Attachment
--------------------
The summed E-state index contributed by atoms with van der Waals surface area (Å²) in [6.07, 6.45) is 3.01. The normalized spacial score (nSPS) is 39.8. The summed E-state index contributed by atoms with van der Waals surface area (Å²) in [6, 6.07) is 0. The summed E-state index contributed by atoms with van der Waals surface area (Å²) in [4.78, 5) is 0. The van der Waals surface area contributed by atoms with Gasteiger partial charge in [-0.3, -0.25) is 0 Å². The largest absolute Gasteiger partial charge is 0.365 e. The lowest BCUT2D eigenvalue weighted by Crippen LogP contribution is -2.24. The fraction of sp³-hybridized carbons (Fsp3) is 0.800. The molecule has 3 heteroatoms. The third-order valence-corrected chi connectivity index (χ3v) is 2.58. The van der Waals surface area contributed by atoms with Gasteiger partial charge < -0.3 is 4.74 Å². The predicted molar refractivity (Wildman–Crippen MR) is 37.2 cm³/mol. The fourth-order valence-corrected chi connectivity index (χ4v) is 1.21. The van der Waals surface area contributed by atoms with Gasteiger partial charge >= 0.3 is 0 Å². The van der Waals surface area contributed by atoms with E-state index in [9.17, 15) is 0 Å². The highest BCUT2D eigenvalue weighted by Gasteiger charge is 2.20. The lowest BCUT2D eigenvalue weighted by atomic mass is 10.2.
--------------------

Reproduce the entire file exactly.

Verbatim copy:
The summed E-state index contributed by atoms with van der Waals surface area (Å²) in [6.07, 6.45) is 3.01. The normalized spacial score (nSPS) is 39.8. The summed E-state index contributed by atoms with van der Waals surface area (Å²) in [6, 6.07) is 0. The summed E-state index contributed by atoms with van der Waals surface area (Å²) in [4.78, 5) is 0. The van der Waals surface area contributed by atoms with Gasteiger partial charge in [-0.3, -0.25) is 0 Å². The largest absolute Gasteiger partial charge is 0.365 e. The lowest BCUT2D eigenvalue weighted by Crippen LogP contribution is -2.24. The fraction of sp³-hybridized carbons (Fsp3) is 0.800. The molecule has 3 heteroatoms. The third-order valence-corrected chi connectivity index (χ3v) is 2.58. The van der Waals surface area contributed by atoms with Gasteiger partial charge < -0.3 is 4.74 Å². The predicted molar refractivity (Wildman–Crippen MR) is 37.2 cm³/mol. The fourth-order valence-corrected chi connectivity index (χ4v) is 1.21. The van der Waals surface area contributed by atoms with Gasteiger partial charge >= 0.3 is 0 Å². The van der Waals surface area contributed by atoms with E-state index in [9.17, 15) is 0 Å². The highest BCUT2D eigenvalue weighted by Gasteiger charge is 2.20. The lowest BCUT2D eigenvalue weighted by atomic mass is 10.2.